Refugees bring a taste of Syria to German Christmas market

EUROPE-MIGRANTS/GERMANY-CHRISTMAS

SCHILLINGSFUERST, Germany (Reuters) - Alongside the traditional gluehwein and sausages on offer at a Christmas market in small-town Bavaria, visitors could also try more exotic fare: falafel and kibbeh served by a family of refugees from the Syrian war.

As hostility towards immigrants has increased since a record 890,000 arrived in Germany in 2015, the participation of the Ballish family in a distinctly German tradition was welcomed by many at the market in Schillingsfuerst as a sign of integration.

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"I feel comfortable here but of course not like at home," said 20-year-old Mayar Ballish who served falafel sandwiches from a wooden hut decorated with festive fir tree garlands, red bows and white fairy lights.

"The people here are so nice and so kind, yes, the language is always difficult," she said in German.

In the baroque castle behind the market, Mayar's sister, Nawar, 21, and their father, Moneer, held an exhibition of their own paintings and drawings depicting scenes of suffering in Syria.

"I'd like people to understand the feelings we Syrians have, whether we're living in Syria now or elsewhere, and what we're going through," said 53-year-old Moneer.

They plan to use the proceeds from the 15 paintings they sold to help provide treatment for Syrian children injured in the war.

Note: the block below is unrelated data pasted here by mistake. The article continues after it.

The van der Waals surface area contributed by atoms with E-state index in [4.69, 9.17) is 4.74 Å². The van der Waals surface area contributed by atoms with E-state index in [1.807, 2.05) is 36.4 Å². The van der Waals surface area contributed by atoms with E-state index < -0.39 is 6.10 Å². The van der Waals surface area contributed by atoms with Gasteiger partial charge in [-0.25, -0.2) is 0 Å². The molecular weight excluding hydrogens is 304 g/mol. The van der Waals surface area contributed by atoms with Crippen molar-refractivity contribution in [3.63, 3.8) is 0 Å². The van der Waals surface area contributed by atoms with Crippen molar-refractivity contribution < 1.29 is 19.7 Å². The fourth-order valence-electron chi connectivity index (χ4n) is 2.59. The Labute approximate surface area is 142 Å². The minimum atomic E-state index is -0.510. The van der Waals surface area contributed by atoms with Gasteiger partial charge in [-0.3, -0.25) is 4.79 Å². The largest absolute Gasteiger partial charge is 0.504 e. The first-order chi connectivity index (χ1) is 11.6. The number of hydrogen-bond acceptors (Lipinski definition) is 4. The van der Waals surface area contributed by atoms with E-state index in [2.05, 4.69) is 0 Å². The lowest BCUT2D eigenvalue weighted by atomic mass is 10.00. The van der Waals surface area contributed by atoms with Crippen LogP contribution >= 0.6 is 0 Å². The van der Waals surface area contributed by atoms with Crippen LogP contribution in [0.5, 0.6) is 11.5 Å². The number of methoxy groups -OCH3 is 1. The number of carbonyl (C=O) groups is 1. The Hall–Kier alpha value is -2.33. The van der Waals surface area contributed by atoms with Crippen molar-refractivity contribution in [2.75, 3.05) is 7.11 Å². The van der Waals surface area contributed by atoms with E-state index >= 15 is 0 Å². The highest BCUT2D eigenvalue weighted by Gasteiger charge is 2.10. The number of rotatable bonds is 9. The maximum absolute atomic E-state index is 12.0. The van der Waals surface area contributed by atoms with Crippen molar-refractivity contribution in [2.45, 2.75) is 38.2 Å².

14 PHOTOS
A look around traditional German Christmas markets
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A look around traditional German Christmas markets
People visit the Christmas market near Alexanderplatz square in Berlin, Germany, November 23, 2016. REUTERS/Fabrizio Bensch
Visitors stand in front of an illuminated object during the Christmas Garden event at botanic garden in Berlin, Germany November 18, 2016. REUTERS/Stefanie Loos
An artist dressed as Ice Queen poses at the opening of the Christmas market at Gendarmenmarkt square in Berlin, Germany November 21, 2016. REUTERS/Hannibal Hanschke
German Chancellor Angela Merkel receives this year's Christmas tree during a ceremony in the foyer of the Chancellery in Berlin, Germany, November 23, 2016. REUTERS/Fabrizio Bensch
People visit the opening of the Christmas market at Gendarmenmarkt square in Berlin, Germany November 21, 2016. REUTERS/Hannibal Hanschke
MUNICH, GERMANY - DECEMBER 11: General impression during the FC Bayern Muenchen Christmas Market at Allianz Arena on December 11, 2016 in Munich, Germany. (Photo by Johannes Simon/Bongarts/Getty Images)
A man dressed as a Krampus holds a woman during the traditional Krampus run in Munich, southern Germany, on December 11, 2016. A Krampus is a half-demon, half goat figure who punishes children who misbehaved during the Christmas season. / AFP / dpa / Andreas Gebert / Germany OUT (Photo credit should read ANDREAS GEBERT/AFP/Getty Images)
Thousands of lights illuminate a residential house festively decorated for Christmas in Mainbernheim near Wuerzburg, southern Germany, on December 9, 2016. Owners of the house took eight weeks to install the decorations that will stay until January 6, 2017. / AFP / dpa / Karl-Josef Hildenbrand / Germany OUT (Photo credit should read KARL-JOSEF HILDENBRAND/AFP/Getty Images)
MUNICH, GERMANY - DECEMBER 10: A FC Bayern Muenchen bauble is seen at the club's Christmas party at H'ugo's bar on December 10, 2016 in Munich, Germany. (Photo by A. Hassenstein/Getty Images for FC Bayern )